|Campbell, James - Jim
|TOEWS, M. - University Of Georgia
Submitted to: Journal of Stored Products Research
Publication Type: Peer Reviewed Journal
Publication Acceptance Date: 11/13/2013
Publication Date: 2/14/2014
Publication URL: http://handle.nal.usda.gov/10113/58606
Citation: Arthur, F.H., Campbell, J.F., Toews, M.D. 2014. Distribution, abundance, and seasonal patterns of stored product beetles in a commercial food storage facility. Journal of Stored Products Research. 56:21-31. DOI: http://dx.doi.org/10.1016/j.jspr.2013.11.003.
Interpretive Summary: Several beetle species can be major pests of stored food products, but there are few studies where resident populations have been monitored for more than one year in commercial facilities. We monitored beetle populations in a food warehouse for three years using attractants. The focal points of infestation shifted during the storage period, but beetles were found even in areas of the warehouse where no food products were stored. Specific sites were identified where beetles were most prevalent. Actual numbers of beetles fluctuated depending on the amount and location of goods in the warehouse, and also show that the movement of goods into and out of the warehouse affected insect populations. Results demonstrate how targeted monitoring of insect pests can aid in making management decisions, while taking into account the dynamic nature of insect infestations inside active commercial facilities.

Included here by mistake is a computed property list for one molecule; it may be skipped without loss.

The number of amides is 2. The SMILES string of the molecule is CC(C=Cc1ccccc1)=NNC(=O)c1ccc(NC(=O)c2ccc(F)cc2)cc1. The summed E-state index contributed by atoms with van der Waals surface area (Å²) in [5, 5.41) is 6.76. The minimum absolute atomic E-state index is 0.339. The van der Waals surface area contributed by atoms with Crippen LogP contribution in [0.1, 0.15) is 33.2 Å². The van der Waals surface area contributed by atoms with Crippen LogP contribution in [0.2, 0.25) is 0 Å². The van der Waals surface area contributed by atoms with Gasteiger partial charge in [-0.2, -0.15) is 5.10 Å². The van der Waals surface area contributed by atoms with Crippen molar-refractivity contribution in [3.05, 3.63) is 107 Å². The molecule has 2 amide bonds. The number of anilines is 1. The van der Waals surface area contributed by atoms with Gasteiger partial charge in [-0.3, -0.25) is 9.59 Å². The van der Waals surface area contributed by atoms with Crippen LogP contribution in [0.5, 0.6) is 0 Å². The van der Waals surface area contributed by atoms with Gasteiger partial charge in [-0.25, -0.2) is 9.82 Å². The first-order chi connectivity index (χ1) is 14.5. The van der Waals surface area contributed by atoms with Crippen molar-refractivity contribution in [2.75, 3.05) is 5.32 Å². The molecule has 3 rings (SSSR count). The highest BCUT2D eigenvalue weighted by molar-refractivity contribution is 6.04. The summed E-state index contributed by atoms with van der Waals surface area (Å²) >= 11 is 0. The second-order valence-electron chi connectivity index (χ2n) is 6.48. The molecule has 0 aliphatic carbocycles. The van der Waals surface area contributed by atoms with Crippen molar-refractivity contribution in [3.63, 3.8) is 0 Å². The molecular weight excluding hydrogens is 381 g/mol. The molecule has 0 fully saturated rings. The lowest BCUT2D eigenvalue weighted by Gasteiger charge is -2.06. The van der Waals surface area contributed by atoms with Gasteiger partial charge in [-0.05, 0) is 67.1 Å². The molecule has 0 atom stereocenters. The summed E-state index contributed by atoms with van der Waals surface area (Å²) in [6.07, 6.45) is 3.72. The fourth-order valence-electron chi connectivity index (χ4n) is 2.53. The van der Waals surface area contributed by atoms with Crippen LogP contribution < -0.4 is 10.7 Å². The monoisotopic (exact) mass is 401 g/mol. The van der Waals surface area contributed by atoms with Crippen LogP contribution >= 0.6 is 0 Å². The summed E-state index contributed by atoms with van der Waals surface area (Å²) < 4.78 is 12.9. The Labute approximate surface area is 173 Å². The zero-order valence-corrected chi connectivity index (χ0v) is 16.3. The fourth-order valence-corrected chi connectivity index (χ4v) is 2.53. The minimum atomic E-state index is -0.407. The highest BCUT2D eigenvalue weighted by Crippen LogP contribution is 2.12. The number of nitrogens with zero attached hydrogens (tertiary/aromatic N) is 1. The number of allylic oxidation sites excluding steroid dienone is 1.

Technical Abstract: A three-year monitoring study was performed using pitfall traps baited with pheromone lures and food oil to assess seasonal prevalence of stored product beetles inside a large community food storage warehouse located in the Midwestern US. The four primary species captured were Tribolium castaneum (Herbst), Lasioderma serricorne (F.), Oryzaephilus surinamensis (L.), and Trogoderma variable (Ballion). During the first year, T. castaneum was the dominant species, comprising 79% of the total beetle species caught in the traps. This species declined the next year to 2% of the total and L. serricorne, O. surinamensis, and T. variable were the dominant species. During the final year total numbers of these three species declined, but they were still the primary species caught in the traps. Few or no beetles of any species were trapped between November and June in any year, probably due to lower temperatures inside the warehouse. Beetle captures among trap locations varied considerably during the study, likely due to movement of food products into and out of the warehouse, and movement of products and beetle populations within the warehouse. All four primary species were also consistently caught in traps placed in zones within the warehouse where no food products were stored. Specific traps and zones within the warehouse were identified as primary activity sites based on comparisons among trap locations and contour mapping of the yearly and total infestation patterns. Results show how monitoring data could be used to identify those areas within a food storage site that are most vulnerable to insect infestation.